Cairo: City of Sand
By Maria Golia
Reaktion Book, 2004
Egyptians generally perceive themselves as more cultured than their Gulf neighbors, whose joy and astonishment at the oil boom of the 1970s they did not share. Egyptian sentiments may be understood by imagining how Cinderella would have felt if the prince married one of her ugly sisters. The coup de grace is having to work for them, to bear the brunt of their childishly cruel experiments with newfound power and wealth. Unsurprisingly, the reports of Egyptian workers regarding Gulf employers are lurid and legion. The grudge runs so deep that whenever Cairo suffers a heat wave, people complain that it comes from the Gulf, or as popularly expressed, “from one of the mouths of hell to the east.”
The Egyptian relationship with the Saudis is one of exceptional tensions and constraints, in which profiteering, religion, cultural variants, and sour grapes all play a part; their attachment draws its breath from tenderly incubated enmities lying beneath a coverlet of regional cooperation. Although the antagonism is officially downplayed as quarrels among cousins, annual family reunions suggest otherwise. Since Egypt is not subject to the fierce religious restrictions enforced by Saudi Arabia and some other Gulf countries, each year during the holy month of Ramadan, thousands of Gulf tourists flock to Cairo like migratory birds, their women fully veiled and gloved with beaked masks, the men in flowing white galabiyyas and kufiyyas. And in the summer, to cool down, they come again, so that June through August is known as the Arab Season, a time when Gulf pockets are plucked like ripe fruits and the humiliation of formerly Gulf-employed menial workers (often cab drivers) is assuaged.
Although visitors from some Gulf countries are treated with respect, in the eyes of the average Cairene, the Saudis and Kuwaitis are many karmic lives short of redemption. The Kuwaits are considered arrogant and held responsible for the decline in tourism related to the war waged to protect their so-called democracy. Blame is laid at the Saudi door for untoward religious proselytizing. Some say they’re making a bid to re-establish the caliphate, and that, susceptible to Saudi-influenced religious rhetoric, more girls are taking the veil.
The Saudi’s religious pretensions (or ambitions, as they may be) are undermined by the fact that Gulf guests crowd the casinos, restaurants, and bars of Cairo’s five-star hotels. Gulf visitors are not your typical tourists. The closest many get to the Pyramids are the belly-dancing joints on the Pyramids Road where they carouse and stuff the dancers’ sequined bodices with dollars until dawn. It is known, though not much discussed, that some Gulf Arabs acquire Egyptian women during their vacations, usually young ones by means of the urfi, a private Islamic marriage contract, which is one of convenience for the male, dissolved immediately upon his request. Then there are proofs of a darker connivance, of the prostitution of underage girls and boys. For worldly-wise Cairenes, this can only amount to one appraisal, that hypocrisy is the tribute vice pays to virtue — and for the Gulf Arabs, it’s affordable.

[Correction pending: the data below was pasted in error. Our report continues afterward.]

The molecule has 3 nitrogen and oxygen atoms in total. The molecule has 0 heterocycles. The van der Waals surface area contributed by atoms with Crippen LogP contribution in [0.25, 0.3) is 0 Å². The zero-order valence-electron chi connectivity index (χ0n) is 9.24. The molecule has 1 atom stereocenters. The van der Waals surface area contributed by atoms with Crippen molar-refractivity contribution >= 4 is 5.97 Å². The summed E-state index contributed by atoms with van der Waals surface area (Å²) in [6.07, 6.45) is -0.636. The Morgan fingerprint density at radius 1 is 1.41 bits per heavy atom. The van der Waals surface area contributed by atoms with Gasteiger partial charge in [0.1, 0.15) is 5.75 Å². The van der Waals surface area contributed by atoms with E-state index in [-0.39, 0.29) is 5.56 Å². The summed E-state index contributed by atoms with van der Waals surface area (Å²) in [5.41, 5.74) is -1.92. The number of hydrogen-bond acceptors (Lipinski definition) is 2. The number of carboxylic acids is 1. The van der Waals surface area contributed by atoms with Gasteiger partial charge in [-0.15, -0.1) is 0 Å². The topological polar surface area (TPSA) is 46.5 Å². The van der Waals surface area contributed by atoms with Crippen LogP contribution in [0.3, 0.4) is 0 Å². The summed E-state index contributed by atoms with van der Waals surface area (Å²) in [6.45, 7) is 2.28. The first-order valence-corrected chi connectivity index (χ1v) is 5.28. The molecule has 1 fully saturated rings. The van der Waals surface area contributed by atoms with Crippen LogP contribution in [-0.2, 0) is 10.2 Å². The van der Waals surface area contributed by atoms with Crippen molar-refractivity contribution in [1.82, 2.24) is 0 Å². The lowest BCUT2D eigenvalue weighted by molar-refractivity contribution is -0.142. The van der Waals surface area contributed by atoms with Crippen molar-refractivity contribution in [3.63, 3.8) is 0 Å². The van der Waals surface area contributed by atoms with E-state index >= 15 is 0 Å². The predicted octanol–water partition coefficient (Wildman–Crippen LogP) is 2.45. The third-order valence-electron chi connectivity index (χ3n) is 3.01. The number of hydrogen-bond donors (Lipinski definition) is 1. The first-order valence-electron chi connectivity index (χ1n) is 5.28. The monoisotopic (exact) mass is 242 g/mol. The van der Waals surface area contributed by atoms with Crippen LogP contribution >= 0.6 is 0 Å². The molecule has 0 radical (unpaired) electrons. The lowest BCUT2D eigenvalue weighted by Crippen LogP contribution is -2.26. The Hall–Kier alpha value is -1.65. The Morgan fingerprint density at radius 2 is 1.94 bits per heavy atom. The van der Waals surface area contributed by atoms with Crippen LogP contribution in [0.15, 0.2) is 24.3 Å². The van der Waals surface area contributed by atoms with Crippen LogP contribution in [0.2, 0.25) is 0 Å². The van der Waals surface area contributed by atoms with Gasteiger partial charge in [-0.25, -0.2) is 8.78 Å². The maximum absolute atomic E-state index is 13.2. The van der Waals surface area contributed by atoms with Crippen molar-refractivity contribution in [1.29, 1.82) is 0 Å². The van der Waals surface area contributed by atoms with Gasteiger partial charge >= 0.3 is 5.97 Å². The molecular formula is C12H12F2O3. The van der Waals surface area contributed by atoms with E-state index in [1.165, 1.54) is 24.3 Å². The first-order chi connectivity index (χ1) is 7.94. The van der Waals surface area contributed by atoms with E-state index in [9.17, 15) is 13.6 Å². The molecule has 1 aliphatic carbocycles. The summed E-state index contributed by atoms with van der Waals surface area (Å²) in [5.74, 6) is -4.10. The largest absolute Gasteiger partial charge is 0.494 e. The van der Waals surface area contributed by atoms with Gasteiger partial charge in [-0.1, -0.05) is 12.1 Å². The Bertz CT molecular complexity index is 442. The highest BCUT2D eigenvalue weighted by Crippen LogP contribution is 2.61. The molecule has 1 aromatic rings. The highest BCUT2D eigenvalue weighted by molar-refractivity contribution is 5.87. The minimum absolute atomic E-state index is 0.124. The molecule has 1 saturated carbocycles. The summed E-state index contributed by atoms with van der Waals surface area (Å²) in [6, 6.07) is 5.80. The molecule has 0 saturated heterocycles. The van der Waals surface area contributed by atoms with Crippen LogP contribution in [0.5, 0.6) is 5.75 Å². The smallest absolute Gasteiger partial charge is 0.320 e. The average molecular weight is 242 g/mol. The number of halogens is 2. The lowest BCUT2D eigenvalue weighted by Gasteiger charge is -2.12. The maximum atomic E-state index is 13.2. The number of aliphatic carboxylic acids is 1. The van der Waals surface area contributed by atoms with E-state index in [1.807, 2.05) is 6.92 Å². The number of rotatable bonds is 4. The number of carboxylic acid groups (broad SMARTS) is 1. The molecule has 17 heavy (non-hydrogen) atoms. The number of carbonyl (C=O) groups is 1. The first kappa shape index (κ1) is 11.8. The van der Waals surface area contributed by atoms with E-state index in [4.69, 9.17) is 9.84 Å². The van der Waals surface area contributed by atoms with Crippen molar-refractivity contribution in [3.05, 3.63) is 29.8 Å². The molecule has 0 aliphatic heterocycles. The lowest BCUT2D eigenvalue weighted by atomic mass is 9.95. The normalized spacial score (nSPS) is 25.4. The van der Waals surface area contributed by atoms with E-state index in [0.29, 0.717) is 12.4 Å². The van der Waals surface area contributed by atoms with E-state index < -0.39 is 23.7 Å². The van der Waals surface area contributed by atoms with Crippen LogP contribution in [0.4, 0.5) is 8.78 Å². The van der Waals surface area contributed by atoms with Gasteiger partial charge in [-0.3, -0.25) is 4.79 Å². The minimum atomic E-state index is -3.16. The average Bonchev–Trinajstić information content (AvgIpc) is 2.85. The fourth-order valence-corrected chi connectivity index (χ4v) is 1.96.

There’s a joke about Saudi King Fahd discovering Aladdin’s lamp. He rubs it and a genie appears who asks what the king desires. The king rolls his eyes and says, “Get lost Genie, I have everything.” Hence the colloquial expression describing Arab affluence, “they live above the genies” (3ayish foq il-ginn), despite the fact that many Gulf visitors have hard earned, modest means like any other tourists. This perception of unassailable wealth is magnified by the fact that Gulf Arabs appear to live above the law as well as the jinn. While Cairenes can look forward to the firm hand of a militaristic autocracy for offenses both real and imagined, Saudi nationals flaunt their connections, as in the notorious case of Prince Turk bin Abdel Aziz and his wife, Princess Hind Shams al-Fassi. The princess was convicted of grand theft in February 2001 for neglecting to pay for a million dollar’s worth of jewels. Sentenced in absentia to three years jail with hard labor, she has yet to be apprehended despite the fact that her address is quite well-known. Along with a small army of bodyguards, the al-Turk family occupies the top three floors of the Ramsis Hilton, a dingy postmodern castle-keep overlooking the Nile in Cairo’s Tahrir Square.
When Cairenes refer to offensive Gulf visitors or residents as arabs, it is to distance themselves from something they look down upon, the same way African-Americans may refer disparagingly to unappreciated members of the community as “nigger.” Egyptians use the term arab without a trace of irony, because they consider themselves apart, rooted in a rich heritage they share willingly enough with their various Gulf guests, safe in the knowledge that it belongs to them alone, indeed, is the one thing that no one can take away.
From Cairo: City of Sand, Maria Golia, Reaktion Book, London 2004